Francois Carillon Puligny-Montrachet Champs Gain Premier Cru 2017
Critical AcclaimAll Vintages
Barrel Sample: 91-93
The Carillon family domaine dates back to the 16th century. The winemaking tradition has been passed down from father to son since 1632 when a Carillon viticulteur is recorded, and even since 1520 when a Jehan Carillon is mentioned in archives. The family still occupies the same site as they did then in Puligny-Montrachet, between the church and the old château which belonged to the original nobles of the village. The motif on their label, showing a grape harvesting knife and the year 1632, is a reproduction of a carving above the door frame. The cuverie is built with the stones of the old château. Over the years, additional buildings throughout the village were added to the Carillon's holdings and converted to winemaking facilities. Today François Carillon leads the estate, crafting wines of tradition and finesse that show an extremely deft use of oak. The domaine produces Chevalier Montrachet Grand Cru, villages Puligny-Montrachet, several Puligny-Montrachet Premier Crus, villages Chassagne Montrachet, Chassagne-Montrachet Premier Crus, a Saint Aubin Premier Cru, and Bourgogne Chardonnay and Aligotéiant.
A source of some of the finest, juicy, silky and elegantly floral Chardonnay in the Côte de Beaune, Puligny-Montrachet lies just to the north of Chassagne-Montrachet, a village with which it shares two of its Grands Crus vineyards: Le Montrachet itself and Bâtard-Montrachet. Its other two, which it owns in their entirety, are Chevalier-Montrachet and Bienvenues-Bâtard-Montrachet. And still, some of the finest white Burgundy wines come from the prized Premiers Crus vineyards of Puligny-Montrachet. To name a few, Les Pucelles, Le Clavoillon, Les Perrières, Les Referts and Les Combettes, as well as the rest, lie northeast and up slope from the Grands Crus.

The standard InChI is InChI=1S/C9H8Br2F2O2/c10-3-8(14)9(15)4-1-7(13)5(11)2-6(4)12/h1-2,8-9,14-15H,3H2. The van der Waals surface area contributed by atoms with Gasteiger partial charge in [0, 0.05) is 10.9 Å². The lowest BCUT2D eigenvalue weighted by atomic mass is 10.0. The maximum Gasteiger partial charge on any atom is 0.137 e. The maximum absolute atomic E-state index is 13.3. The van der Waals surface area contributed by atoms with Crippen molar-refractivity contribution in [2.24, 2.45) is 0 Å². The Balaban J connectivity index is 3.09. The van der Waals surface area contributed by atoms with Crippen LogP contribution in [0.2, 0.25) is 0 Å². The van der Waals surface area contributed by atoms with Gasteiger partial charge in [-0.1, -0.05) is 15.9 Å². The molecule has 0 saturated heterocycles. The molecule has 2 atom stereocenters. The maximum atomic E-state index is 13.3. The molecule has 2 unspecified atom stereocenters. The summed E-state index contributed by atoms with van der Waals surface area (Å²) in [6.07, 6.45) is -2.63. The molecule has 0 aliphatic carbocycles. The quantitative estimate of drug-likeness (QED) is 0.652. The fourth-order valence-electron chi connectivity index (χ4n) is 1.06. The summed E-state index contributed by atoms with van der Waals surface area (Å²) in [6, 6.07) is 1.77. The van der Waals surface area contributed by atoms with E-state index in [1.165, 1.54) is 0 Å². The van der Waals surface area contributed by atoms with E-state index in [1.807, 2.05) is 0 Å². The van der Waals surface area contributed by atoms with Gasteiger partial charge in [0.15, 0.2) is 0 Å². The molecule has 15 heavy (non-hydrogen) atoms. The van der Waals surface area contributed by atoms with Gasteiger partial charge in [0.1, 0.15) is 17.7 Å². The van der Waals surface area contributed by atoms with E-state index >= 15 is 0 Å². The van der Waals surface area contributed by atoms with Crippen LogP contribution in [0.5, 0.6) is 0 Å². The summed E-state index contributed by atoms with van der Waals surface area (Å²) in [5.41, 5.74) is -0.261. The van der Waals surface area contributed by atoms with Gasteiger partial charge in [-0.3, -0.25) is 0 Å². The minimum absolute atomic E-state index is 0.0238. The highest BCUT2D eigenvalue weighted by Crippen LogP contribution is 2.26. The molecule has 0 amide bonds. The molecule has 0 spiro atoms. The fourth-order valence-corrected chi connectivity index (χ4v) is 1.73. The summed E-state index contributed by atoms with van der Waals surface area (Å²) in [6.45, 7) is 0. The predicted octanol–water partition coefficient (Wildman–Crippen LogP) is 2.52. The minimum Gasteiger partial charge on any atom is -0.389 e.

Farther to the southeast are village level whites and the hamlet of Blagny where Pinot Noir grows best and has achieved Premier Cru status.
One of the most popular and versatile white wine grapes, Chardonnay offers a wide range of flavors and styles depending on where it is grown and how it is made. While it tends to flourish in most environments, Chardonnay from its Burgundian homeland produces some of the most remarkable and longest lived examples. California produces both oaky, buttery styles and leaner, European-inspired wines. Somm Secret—The Burgundian subregion of Chablis, while typically using older oak barrels, produces a bright style similar to the unoaked style. Anyone who doesn't like oaky Chardonnay would likely enjoy Chablis.